The power control device then waits for communication to be established with the master controller (stage 210), and sends an identification message and status information regarding the output breaker to the master (stages 211 and 212).

In one embodiment, the power control system and individual power control devices are configured to perform power management operations. Each power control device provides three power-levels for each tool: Idle, Base, and High-power. The Idle-mode supports communication between a power control device and a master or other component (e.g., a surface processing unit or other remote device), but without activation of a tool or tools connected to the power control device. In the Idle-mode the tool CBR is open, reducing power consumption to a minimum value, i.e., only the power consumption required by the power control device (e.g., modem and breaker controller). The power control device goes into the Base-mode upon receiving a request or message requesting activation of the tool. For example, the master can cause the power control device to go into the Base-mode by sending a Base-power-level command to a power control device. The High-power mode is not affected by the circuit breaker, but is extra power granted to the tool electronics on request.

After successful power up, the borehole string is electrically connected, and all of the upstream and downstream breakers are closed; the power control units are online and accessible from the master (power management). By default, the power control devices are in idle-mode (the stub or tool CBRs are open). To start a service, the master sends a tool-power command. In the above example shown in FIG. 4, the master sends a command (e.g., a power up-command) to a tool such as Tool 2. In response, the power control device of Tool 2 closes CBR 7 and measures the current into the Load 1 (i.e., the tool electronics). If power control device detects any deviation from a selected normal current (or deviation from a selected range around the normal current), the power control device opens the tool breaker (CBR 7 for Tool 2) and sends a failure-message or other communication to the diagnostic master to inform the master that there is a problem.

The power management master calculates the bus power and can switch between Idle and Base mode depending on the needed service deliverables as well as the available power within the borehole string. If additional power is required and additional power sources are available (such as a secondary power supply connected to Tool 4), the master can send a power-on command to Tool 4 and the respective controller will close its tool breaker (CBR 9), connecting the secondary power supply to the bus.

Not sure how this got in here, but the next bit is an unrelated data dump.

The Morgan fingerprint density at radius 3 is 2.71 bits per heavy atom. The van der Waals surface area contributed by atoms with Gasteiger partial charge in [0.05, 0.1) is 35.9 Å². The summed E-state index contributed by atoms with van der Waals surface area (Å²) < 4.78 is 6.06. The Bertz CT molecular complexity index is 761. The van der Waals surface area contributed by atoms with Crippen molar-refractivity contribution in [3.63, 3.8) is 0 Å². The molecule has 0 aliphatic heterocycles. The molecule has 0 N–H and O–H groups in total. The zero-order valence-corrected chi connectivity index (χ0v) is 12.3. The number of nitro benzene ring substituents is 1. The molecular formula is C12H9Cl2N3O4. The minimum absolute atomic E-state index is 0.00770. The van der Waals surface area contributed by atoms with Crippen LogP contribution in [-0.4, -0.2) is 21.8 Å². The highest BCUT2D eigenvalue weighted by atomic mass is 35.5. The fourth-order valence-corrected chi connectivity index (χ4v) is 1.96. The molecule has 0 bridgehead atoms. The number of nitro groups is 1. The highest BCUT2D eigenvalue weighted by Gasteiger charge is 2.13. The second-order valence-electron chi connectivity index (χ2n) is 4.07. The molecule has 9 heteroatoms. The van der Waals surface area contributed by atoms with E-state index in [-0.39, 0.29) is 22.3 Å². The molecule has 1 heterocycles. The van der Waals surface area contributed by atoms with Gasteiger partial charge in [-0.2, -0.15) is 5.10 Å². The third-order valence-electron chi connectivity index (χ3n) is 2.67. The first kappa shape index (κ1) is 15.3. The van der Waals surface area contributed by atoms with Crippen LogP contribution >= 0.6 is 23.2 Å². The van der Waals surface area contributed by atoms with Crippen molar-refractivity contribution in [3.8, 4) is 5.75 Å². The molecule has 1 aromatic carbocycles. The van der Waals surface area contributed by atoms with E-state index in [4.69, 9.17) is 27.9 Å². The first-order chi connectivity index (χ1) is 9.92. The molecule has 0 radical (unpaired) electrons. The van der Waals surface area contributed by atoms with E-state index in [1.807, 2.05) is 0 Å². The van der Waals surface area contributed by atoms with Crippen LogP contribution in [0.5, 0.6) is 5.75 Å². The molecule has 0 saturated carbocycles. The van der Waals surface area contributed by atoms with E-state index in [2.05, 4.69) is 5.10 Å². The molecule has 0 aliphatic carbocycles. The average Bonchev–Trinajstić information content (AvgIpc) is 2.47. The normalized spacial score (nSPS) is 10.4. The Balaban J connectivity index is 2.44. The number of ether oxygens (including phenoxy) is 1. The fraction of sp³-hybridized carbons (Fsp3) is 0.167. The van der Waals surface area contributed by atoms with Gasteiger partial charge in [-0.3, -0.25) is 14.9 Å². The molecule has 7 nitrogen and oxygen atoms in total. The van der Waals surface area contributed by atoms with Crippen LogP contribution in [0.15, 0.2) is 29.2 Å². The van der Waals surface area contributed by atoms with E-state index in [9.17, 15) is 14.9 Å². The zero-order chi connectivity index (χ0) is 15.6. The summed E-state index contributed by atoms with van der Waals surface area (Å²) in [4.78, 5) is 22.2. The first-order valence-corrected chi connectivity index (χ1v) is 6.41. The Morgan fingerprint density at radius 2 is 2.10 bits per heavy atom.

With the power management features of the three way breaker in a power control device, each tool can be put into Idle mode. In this mode only the modem/breaker board will be accessible, while the tool electronics are powered down to save bus power. Higher power management levels are implemented in firmware to put the tools in different power modes (normal operation, high power). Overall, with these features the downhole tools can be operated in plug and play mode, allowing the borehole string to virtually be put together in any order without compromising service functionality. Connection or tool electronics failures are detected and isolated and thus the failed connection can quickly be localized for repair. With the power management functions, the bus power can either be split up in such a way that it powers a separate tool all the way up to the entire bus.

In one embodiment, the power control device is configured to perform monitoring method or procedures, which include monitoring electrical connections to its respective tool and/or to a bus or other power supply conductor, to protect the tool and isolate the tool and/or section of the borehole string as needed. For example, the power control device's monitoring functions include opening a tool breaker to isolate a tool in response to detection of various types of failure, malfunction or other problems. The power control device allows for coping with multiple types of failures and can allow the operator to continue drilling even if part of the borehole string is not operating as expected. Examples of failures include joint failures (e.g., short or open circuit), tool failures (e.g., short, open circuit or low current) and power control device failures (e.g., breaker or modem failure).

A first example is discussed for a failure in the electrical conductor connected to a power control device. An example of a conductor is shown in FIG. 4, which is disposed along the borehole string. Segments of the conductors for each section of the string are connected at various tool joints or other connection points. The conductor in this example is a tool bus, but is not so limited.

In case of a conductor failure, such as a joint failure, in form of a short (e.g., a cable short, wet connector) the input and/or output CBR of an adjacent power control device is opened to protect the rest of the bus from voltage break down. The joint failure can either exist before power up or can occur during operation. If the failure is recognized during power up, the power control device detects voltage loss in the start-up phase and stops closing the respective breaker (i.e., the breaker closest to the failure).